President Barack Obama addresses the 67th United Nations General Assembly at the U.N. headquarters in New York, …
In what could be his last speech to the annual U.N. General Assembly, Obama also told Arab Spring countries groping their way uncertainly toward democracy that they have a friend—and a role model—in America. But, he said, they must battle the forces of intolerance and extremism threatening what should be "a season of progress."
"The United States of America will always stand up for these aspirations, for our own people, and all across the world. That was our founding purpose," he said.
The president, under fire from Republican presidential nominee Mitt Romney for his handling of Iran's atomic ambitions, dedicated part of his 30-minute address to warning the Islamic republic that he cannot live with a nuclear-armed Tehran.
"Make no mistake: a nuclear-armed Iran is not a challenge that can be contained," Obama said.
"It would threaten the elimination of Israel, the security of Gulf nations, and the stability of the global economy. It risks triggering a nuclear-arms race in the region, and the unraveling of the non-proliferation treaty," Obama continued. "That's why the United States will do what we must to prevent Iran from obtaining a nuclear weapon."
The president's stern comments closely echoed his past warnings, and stopped short of drawing the clear "red line" Israeli Prime Minister Benjamin Netanyahu has sought from Washington.
(Romney has at times taken a tougher stance. In a July speech in Jerusalem, he declared that "Iran's pursuit of nuclear weapons capability presents an intolerable threat to Israel, to America, and to the world." The key word there was "capability"—not an actual nuclear weapon, but the ability to build one. That lined the Republican up more closely with Netanyahu.)
Obama denounced an anti-Islam video on the Internet that has partly fueled violent demonstrations throughout the Muslim world, calling the film "crude and disgusting." But he explained that he could not simply ban it—and scolded those who denounce anti-Muslim speech but stay quiet when the target is Christianity.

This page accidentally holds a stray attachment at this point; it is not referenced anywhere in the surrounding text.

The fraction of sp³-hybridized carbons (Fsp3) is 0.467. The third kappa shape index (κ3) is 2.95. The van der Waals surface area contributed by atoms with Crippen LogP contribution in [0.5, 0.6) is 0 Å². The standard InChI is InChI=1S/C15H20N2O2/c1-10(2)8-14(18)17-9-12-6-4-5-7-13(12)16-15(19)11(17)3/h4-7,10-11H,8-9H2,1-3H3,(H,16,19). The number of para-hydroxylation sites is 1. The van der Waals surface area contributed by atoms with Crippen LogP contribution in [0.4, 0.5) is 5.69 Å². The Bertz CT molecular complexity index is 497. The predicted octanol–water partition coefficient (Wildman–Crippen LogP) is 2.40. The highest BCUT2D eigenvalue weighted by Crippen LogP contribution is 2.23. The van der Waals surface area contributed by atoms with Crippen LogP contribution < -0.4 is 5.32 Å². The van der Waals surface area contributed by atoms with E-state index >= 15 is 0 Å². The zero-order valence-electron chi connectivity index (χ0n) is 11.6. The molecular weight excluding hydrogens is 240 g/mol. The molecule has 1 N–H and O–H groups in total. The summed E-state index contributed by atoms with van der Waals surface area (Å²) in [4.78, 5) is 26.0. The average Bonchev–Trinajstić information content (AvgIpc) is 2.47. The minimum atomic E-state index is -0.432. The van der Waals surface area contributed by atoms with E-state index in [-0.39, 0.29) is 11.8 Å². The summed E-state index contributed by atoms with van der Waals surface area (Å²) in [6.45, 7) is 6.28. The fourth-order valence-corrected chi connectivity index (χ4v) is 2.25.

"The future must not belong to those who slander the prophet of Islam. But to be credible, those who condemn that slander must also condemn the hate we see in the images of Jesus Christ that are desecrated, churches are destroyed, or the Holocaust is denied," he said, in an apparent reference to Iranian President Mahmoud Ahmadinejad.
"It is time to marginalize those who, even when not resorting to violence, use hatred of America, or the West, or Israel as the central organizing principle of politics," Obama said. "For that only gives cover, and sometimes makes an excuse, for those who resort to violence."
Obama noted that freedom of speech means he can condemn, but not ban, the video. "As president of our country, and commander-in-chief of our military, I accept that people are going to call me awful things every day," he said, drawing laughter from the audience of dignitaries. "And I will always defend their right to do so." And he invited the Muslim world to draw inspiration from America's protections for freedom of speech and religion.
"We do so because in a diverse society, efforts to restrict speech can become a tool to silence critics, or oppress minorities," he said. "We do so because given the power of faith in our lives, and the passion that religious differences can inflame, the strongest weapon against hateful speech is not repression, it is more speech—the voices of tolerance that rally against bigotry and blasphemy, and lift up the values of understanding and mutual respect."
Obama also paid tribute to the slain U.S. ambassador to Libya, Chris Stevens, killed along with three colleagues in what his administration has designated a terrorist attack on the anniversary of 9/11.
Stevens "embodied the best of America," the president said. "Today, we must reaffirm that our future will be determined by people like Chris Stevens, and not by his killers."
Obama also delivered the kind of vigorous defense of his foreign policy that would not be out of place in his stump speech.
"The war in Iraq is over, American troops have come home. We have begun a transition in Afghanistan, and America and our allies will end our war on schedule in 2014," he said. "Al Qaeda has been weakened and Osama bin Laden is no more."
Images of anti-American riots—and the dramatic assault on the U.S. compound in Benghazi, Libya—have helped degrade Obama's once-imposing advantage over Romney on foreign policy.
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